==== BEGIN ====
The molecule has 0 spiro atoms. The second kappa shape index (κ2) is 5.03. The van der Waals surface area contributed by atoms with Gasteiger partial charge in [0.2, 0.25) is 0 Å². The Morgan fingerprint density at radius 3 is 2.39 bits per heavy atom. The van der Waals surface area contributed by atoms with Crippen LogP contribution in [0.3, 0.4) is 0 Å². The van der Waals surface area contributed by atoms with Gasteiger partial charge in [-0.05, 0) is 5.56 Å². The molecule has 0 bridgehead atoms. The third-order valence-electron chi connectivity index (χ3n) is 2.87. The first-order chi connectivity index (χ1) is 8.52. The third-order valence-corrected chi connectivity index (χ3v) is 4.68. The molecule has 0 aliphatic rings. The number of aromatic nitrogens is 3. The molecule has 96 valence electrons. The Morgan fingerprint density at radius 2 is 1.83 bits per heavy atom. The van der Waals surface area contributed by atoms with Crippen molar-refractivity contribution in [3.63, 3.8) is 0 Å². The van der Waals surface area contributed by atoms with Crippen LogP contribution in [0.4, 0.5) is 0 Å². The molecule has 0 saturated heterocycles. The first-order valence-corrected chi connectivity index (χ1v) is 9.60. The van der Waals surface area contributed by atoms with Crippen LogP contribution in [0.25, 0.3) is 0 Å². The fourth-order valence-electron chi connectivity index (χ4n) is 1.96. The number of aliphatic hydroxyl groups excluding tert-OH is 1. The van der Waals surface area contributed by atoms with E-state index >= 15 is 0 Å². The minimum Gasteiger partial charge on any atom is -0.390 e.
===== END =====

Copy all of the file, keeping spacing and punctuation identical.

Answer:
The molecule has 0 spiro atoms. The second kappa shape index (κ2) is 5.03. The van der Waals surface area contributed by atoms with Gasteiger partial charge in [0.2, 0.25) is 0 Å². The Morgan fingerprint density at radius 3 is 2.39 bits per heavy atom. The van der Waals surface area contributed by atoms with Crippen LogP contribution in [0.3, 0.4) is 0 Å². The van der Waals surface area contributed by atoms with Gasteiger partial charge in [-0.05, 0) is 5.56 Å². The molecule has 0 bridgehead atoms. The third-order valence-electron chi connectivity index (χ3n) is 2.87. The first-order chi connectivity index (χ1) is 8.52. The third-order valence-corrected chi connectivity index (χ3v) is 4.68. The molecule has 0 aliphatic rings. The number of aromatic nitrogens is 3. The molecule has 96 valence electrons. The Morgan fingerprint density at radius 2 is 1.83 bits per heavy atom. The van der Waals surface area contributed by atoms with Crippen molar-refractivity contribution in [3.63, 3.8) is 0 Å². The van der Waals surface area contributed by atoms with Crippen LogP contribution in [0.4, 0.5) is 0 Å². The molecule has 0 saturated heterocycles. The first-order valence-corrected chi connectivity index (χ1v) is 9.60. The van der Waals surface area contributed by atoms with Crippen LogP contribution in [0.25, 0.3) is 0 Å². The fourth-order valence-electron chi connectivity index (χ4n) is 1.96. The number of aliphatic hydroxyl groups excluding tert-OH is 1. The van der Waals surface area contributed by atoms with E-state index >= 15 is 0 Å². The minimum Gasteiger partial charge on any atom is -0.390 e.